Today, the biggest news for CAD/CAM in years happened. Autodesk announced it has acquired HSMWorks. That Autodesk acquired another company isn’t surprising. What is surprising is this–HSMWorks is a CAM Solution for SolidWorks. If you use it, you also know it’s the best integrated CAM solution for SolidWorks. Obviously, Autodesk sees this, loves this, wants this integration in their own product and with the popularity HSMWorks achieved by offering a free version of their CAM Solution, HSMXpress, they’ve built an strong user base in the CAM industry. It’s an industry Autodesk was lacking in and this acquisition is a strategy that compliments every level of their Manufacturing product line. So, with the influx of Autodesk funds, what’s the future of CAM? And exactly, what does this acquisition mean for the SolidWorks user?

Autodesk… for SolidWorks

First, what’s happening to the SolidWorks product? The press release is pretty straight forward.

“Existing SolidWorks customers using HSMWorks will continue to receive support and product updates.”

The HSMWorks forums say the same.

“Autodesk HSMWorks will continue to be developed and we will continue to release updates…. Autodesk HSMWorks represents the very best of integrated of CAM for SolidWorks and there are no intentions of discontinuing the product.”

What’s weird is this…

Autodesk HSMWorks for SolidWorks. Not that Autodesk isn’t capable of creating software plugin for a competing company’s software–it’s just, you don’t see this happening (except with Autodesk.) “But isn’t it helping to sell SolidWorks seats?” No, I don’t think so. I’ve always thought companies creating plugins or complementary product for a competitive software is smart idea. SolidWorks users of HSMWorks, now see Autodesk branding and, I would imagine, options for other Autodesk products/services… but that’s not what you’ll see, not yet. Install HSMWorks and you see “Autodesk HSMWorks” on the install screen, but that’s it. No other branding except for when you pull up the About HSMWorks.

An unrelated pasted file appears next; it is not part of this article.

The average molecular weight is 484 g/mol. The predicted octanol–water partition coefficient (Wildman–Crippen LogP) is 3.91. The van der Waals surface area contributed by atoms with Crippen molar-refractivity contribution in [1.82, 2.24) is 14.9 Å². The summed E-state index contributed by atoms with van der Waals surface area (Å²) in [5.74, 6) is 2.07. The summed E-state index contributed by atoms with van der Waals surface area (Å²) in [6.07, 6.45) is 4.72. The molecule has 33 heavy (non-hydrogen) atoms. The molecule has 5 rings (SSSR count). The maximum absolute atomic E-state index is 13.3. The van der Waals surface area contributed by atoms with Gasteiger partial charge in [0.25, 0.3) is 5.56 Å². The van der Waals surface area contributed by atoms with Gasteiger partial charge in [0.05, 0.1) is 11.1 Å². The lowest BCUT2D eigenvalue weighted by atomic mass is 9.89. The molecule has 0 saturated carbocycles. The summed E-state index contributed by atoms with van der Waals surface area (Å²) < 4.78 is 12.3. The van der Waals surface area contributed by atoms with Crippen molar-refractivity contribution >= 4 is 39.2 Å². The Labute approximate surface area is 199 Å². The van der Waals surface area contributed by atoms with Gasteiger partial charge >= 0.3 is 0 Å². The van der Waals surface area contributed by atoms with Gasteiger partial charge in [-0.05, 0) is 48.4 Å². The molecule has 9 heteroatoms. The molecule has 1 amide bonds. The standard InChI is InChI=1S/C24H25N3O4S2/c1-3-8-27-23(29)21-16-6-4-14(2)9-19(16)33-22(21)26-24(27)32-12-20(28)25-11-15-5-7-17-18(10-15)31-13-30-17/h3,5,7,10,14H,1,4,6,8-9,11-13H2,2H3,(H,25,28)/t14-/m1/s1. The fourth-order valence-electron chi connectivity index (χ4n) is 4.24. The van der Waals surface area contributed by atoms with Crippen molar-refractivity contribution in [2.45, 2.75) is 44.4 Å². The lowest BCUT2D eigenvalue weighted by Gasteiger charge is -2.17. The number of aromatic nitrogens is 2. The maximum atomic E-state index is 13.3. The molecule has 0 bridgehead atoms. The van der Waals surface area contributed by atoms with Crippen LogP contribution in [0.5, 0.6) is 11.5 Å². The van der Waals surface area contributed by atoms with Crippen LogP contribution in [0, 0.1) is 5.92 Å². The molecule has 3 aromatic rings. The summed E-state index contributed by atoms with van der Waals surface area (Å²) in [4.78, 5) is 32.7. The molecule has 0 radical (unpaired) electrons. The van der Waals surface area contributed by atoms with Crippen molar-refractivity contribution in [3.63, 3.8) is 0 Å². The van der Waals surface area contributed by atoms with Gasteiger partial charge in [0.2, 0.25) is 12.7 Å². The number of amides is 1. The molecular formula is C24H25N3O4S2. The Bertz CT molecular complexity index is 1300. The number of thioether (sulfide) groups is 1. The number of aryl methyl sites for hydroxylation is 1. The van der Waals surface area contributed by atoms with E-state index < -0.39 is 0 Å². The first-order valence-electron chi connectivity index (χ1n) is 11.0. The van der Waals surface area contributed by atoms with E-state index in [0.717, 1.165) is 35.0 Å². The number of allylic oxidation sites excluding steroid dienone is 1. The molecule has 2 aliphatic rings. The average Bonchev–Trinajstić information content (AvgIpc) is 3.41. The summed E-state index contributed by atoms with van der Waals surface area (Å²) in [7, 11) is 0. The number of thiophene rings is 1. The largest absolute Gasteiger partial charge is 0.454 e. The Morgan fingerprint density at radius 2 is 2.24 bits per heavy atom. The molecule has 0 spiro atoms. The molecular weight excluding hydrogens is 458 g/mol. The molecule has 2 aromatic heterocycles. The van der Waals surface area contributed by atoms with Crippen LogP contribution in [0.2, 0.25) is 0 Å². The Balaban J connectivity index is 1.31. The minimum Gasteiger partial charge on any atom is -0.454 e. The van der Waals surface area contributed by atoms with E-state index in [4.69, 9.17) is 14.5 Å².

CAM! Get thee to the Cloud!

In the HSMWorks Forums, you’ll see announcements for both HSMWorks customers and HSMXpress customers. They announce new compatibility for HSMXpress and SolidWorks 2013 and give some clue as to the future of the product within the Autodesk product line.

What are Autodesk’s plans for the HSMWorks technology?
Autodesk intends to integrate HSMWorks technology into the Autodesk portfolio of software, suites, and cloud services for manufacturing.

When asking Autodesk’s Noah Cole about this he said,

As we’ve done with PLM and Simulation, we’re using the cloud to make some of these previously inaccessible/expensive technologies more available to a broader set of users and want to do something similar with CAM.

Ok, CAM on the Cloud peeps. Who’s interested? Let’s put it into perspective. You’ve got to get some models to manufacturing. What if you could upload one model, have the toolpaths/g-code churned out, while you continue working on the others, then get the batch sent off to your manufacturer of choice? If it’s on the cloud, do you need it integrated in the software? Well, there’s the set-up and checks–nothing a few options and visuals couldn’t solve.

On another level, this has got to have InventorCAM, GibbsCAM and other Autodesk compatible CAM programs worried. Where do you sit? Are you a SolidWorks user of HSMWorks? Or, are you an Inventor user that has been waiting for an integrated CAM tool from Autodesk?

*Update*
There has been some rumours that Autodesk cut all the HSMWorks employees and SolidWorks cut off HSMWorks. Here’s what we’ve confirmed. All (100%) of the HSMWorks employees are now part of the Autodesk CAM Group (including some contractors.) SolidWorks, if you check on their site, has pulled HSMWorks from their Partner Products section, thus their status as a GOLD PARTNER. The Partner channel is another story. All resellers are still listed on the HSMWorks site. Resellers are reporting on the HSMWorks forum that they had no knowledge of this. One reseller says he “found out about this when a customer forwarded the announcement email to us.” This is a letter sent out to customers of one HSMWorks reseller:

Dear valued HSMWorks user,

As many of you may already be aware, HSMWorks and all of its holdings have recently been acquired by Autodesk, Inc. As a reseller for HSM, and more importantly on behalf of CADD Edge and the integrity and honesty with which we run our business, I personally want to reassure each of you that we had no prior knowledge of this acquisition. Unfortunately, HSMWorks personnel made this decision without informing their territorial resellers and we, like most of you, became aware of this acquisition news via the Press Release.

As a result, our contract with HSMWorks has been discontinued effective immediately with the ability to provide product support through 10/31/2012.